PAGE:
3 Tips for Implementing Body-Worn Cameras in Your Department

Police body-worn cameras are becoming a common feature in departments across the country. Not only do these cameras increase department transparency with the public and decrease public complaints but they help keep officers safe while on duty. Of course, not every department has implemented body-worn cameras due to both department and public hesitancy. However, for the departments that are considering or have begun adopting the new technology, there are a few tips that could help make the transition smooth.

Who should wear them?

When creating your new department policy for body cams, you should clearly state who will be wearing them. It may not make sense for you to implement the tech department-wide right from the start and there might be some personnel that don't need to wear them at all. It might be helpful to begin your adoption by having only a select few officers wear the cameras, such as the units who interact with the public the most.

Voluntary or assigned?

Your department might find that the best method of implementation is to have officers volunteer to wear the body cameras. While this can be beneficial, there should still be clearly defined situations in which an officer is required to wear one. For instance, your department might require an officer to wear a body camera if they have had multiple complaints filed against them or they are on an assignment which might benefit from the use of body-worn cameras.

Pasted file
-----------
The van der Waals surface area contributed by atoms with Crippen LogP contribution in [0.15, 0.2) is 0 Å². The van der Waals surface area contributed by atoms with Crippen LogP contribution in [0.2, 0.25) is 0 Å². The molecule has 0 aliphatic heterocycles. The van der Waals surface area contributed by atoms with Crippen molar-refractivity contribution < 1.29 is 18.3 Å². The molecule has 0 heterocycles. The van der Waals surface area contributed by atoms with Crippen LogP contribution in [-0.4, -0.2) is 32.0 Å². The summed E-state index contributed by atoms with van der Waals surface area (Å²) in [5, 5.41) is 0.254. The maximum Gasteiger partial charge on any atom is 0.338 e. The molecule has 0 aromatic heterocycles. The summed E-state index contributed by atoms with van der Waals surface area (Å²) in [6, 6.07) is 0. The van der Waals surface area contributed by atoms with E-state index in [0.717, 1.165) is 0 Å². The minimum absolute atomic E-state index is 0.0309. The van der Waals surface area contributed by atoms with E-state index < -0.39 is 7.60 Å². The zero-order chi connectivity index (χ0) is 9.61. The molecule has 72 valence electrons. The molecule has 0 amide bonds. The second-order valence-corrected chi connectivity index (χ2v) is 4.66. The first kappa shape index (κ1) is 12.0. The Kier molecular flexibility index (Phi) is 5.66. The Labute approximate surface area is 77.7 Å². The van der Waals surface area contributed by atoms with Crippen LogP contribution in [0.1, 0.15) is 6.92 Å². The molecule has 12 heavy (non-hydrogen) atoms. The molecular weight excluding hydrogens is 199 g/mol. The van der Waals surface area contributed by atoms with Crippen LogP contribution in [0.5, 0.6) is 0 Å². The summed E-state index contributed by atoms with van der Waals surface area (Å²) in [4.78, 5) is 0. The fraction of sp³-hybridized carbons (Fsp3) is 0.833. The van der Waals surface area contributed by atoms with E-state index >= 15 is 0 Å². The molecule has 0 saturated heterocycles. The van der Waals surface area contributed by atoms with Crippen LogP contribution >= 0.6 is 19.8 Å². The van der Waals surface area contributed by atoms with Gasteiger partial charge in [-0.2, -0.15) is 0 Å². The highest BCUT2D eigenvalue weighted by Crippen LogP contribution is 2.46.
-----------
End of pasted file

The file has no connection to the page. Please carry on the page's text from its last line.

Can officers wear their own?

While it might seem like a good idea to let officers wear their own body cameras that they've purchased, it is generally a problematic move. Since the department wouldn't have any legal right to the footage recorded, there is a high possibility of something going wrong, such as an officer tampering with the footage or a non-sanction release to the public.

Body cameras can be extremely beneficial to both the public and the department. In a Pew Research Center survey, 50% of officers stated that they would act more appropriately if they were equipped with body cameras. However, it's important for departments to create a thorough and clearly defined implementation policy.

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